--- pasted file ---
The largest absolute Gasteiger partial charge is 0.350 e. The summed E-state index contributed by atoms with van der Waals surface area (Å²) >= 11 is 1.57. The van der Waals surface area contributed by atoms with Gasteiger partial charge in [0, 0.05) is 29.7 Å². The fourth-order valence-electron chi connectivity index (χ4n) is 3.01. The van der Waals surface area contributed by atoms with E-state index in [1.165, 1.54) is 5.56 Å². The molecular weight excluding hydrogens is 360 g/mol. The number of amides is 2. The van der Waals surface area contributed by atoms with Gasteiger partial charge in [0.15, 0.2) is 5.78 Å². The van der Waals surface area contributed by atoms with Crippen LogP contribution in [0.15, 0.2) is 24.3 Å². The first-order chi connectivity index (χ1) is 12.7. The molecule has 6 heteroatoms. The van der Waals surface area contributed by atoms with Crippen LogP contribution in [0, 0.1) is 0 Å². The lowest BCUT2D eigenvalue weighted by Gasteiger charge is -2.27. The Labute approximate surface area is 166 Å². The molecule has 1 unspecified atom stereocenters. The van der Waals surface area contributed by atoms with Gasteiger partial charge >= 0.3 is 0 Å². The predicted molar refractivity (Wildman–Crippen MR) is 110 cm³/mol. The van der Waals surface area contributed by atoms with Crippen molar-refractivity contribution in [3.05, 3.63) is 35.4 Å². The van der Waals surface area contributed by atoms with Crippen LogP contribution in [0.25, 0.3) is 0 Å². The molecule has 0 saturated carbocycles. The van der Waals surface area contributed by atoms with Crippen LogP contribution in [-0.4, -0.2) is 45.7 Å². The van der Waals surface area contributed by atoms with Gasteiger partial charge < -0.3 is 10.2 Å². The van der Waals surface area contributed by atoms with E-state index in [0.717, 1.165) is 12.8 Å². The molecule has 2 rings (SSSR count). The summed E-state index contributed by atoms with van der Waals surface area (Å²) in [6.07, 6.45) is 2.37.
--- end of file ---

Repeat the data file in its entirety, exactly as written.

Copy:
The largest absolute Gasteiger partial charge is 0.350 e. The summed E-state index contributed by atoms with van der Waals surface area (Å²) >= 11 is 1.57. The van der Waals surface area contributed by atoms with Gasteiger partial charge in [0, 0.05) is 29.7 Å². The fourth-order valence-electron chi connectivity index (χ4n) is 3.01. The van der Waals surface area contributed by atoms with E-state index in [1.165, 1.54) is 5.56 Å². The molecular weight excluding hydrogens is 360 g/mol. The number of amides is 2. The van der Waals surface area contributed by atoms with Gasteiger partial charge in [0.15, 0.2) is 5.78 Å². The van der Waals surface area contributed by atoms with Crippen LogP contribution in [0.15, 0.2) is 24.3 Å². The first-order chi connectivity index (χ1) is 12.7. The molecule has 6 heteroatoms. The van der Waals surface area contributed by atoms with Crippen LogP contribution in [0, 0.1) is 0 Å². The lowest BCUT2D eigenvalue weighted by Gasteiger charge is -2.27. The Labute approximate surface area is 166 Å². The molecule has 1 unspecified atom stereocenters. The van der Waals surface area contributed by atoms with Gasteiger partial charge >= 0.3 is 0 Å². The predicted molar refractivity (Wildman–Crippen MR) is 110 cm³/mol. The van der Waals surface area contributed by atoms with Crippen molar-refractivity contribution in [3.05, 3.63) is 35.4 Å². The van der Waals surface area contributed by atoms with Crippen LogP contribution in [0.25, 0.3) is 0 Å². The molecule has 0 saturated carbocycles. The van der Waals surface area contributed by atoms with Crippen LogP contribution in [-0.4, -0.2) is 45.7 Å². The van der Waals surface area contributed by atoms with Gasteiger partial charge < -0.3 is 10.2 Å². The van der Waals surface area contributed by atoms with E-state index in [0.717, 1.165) is 12.8 Å². The molecule has 2 rings (SSSR count). The summed E-state index contributed by atoms with van der Waals surface area (Å²) in [6.07, 6.45) is 2.37.